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The U.S. and EU, side-by-side

Comparing the United States and the European Union, figures show how Europe remains primarily an economic power.

In the weeks before President Bush delivered last week’s annual State of the Union message, the ambassadors the European Union hit upon an idea: perhaps, as the president made his usual round of thanks to America’s allies for their support in the war on terrorism and other efforts, he would mention the EU.

After all, in May, what is already the world’s largest trading bloc will add another 10 nations to its roster, soon to be 25-strong.

“Right  up to the last minute, we didn’t know what would happen,” said an Irish diplomat, whose nation, as the current holder of the EU’s rotating presidency, made the approach to the White House. “We really hoped they would seize the opportunity to build a bridge, to show it’s all behind us.”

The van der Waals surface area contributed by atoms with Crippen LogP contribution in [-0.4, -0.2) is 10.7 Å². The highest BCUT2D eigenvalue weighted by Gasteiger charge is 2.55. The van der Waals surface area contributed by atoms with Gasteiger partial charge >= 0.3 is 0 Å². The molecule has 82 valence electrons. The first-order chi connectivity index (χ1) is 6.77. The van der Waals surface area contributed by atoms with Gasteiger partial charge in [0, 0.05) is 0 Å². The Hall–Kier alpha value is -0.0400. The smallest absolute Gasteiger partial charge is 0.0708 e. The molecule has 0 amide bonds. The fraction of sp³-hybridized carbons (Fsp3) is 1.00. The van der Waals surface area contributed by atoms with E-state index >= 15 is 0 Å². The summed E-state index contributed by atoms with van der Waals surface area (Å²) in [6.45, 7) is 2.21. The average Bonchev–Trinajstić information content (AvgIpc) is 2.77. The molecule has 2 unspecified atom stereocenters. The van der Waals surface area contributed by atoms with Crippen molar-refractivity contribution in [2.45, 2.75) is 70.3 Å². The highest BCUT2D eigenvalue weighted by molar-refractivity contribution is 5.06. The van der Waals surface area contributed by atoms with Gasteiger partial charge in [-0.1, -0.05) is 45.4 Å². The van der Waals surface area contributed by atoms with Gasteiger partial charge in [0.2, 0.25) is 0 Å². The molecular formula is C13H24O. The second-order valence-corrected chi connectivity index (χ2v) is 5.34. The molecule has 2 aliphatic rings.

In the end, the Europeans were disappointed.

“We are the indispensable partner of the indispensable nation,” says French Ambassador Jean-David Levitte. “But in Washington, the EU doesn’t feel indispensable. It feels invisible.”

Fears of a multilateralist European super-state rising to rival America’s military muscle feature prominently in the nightmares of neo-conservatives in the administration. But a comparative look at the two entities shows clearly that Europe remains primarily an economic powerhouse, and a sputtering one at that.

The chart below shows statistics before the EU adds 10 more members in May. But European officials caution against assuming 10 new countries mean more muscle.

“Look at Germany’s experience with unification,” says Michael Czinskota, a German-born professor of international economics at Georgetown. “It slowed them down, and they speak the same language. This is not like melding West Virginia and Connecticut. There are huge challenges and that will keep the EU looking inward for a decade or more.”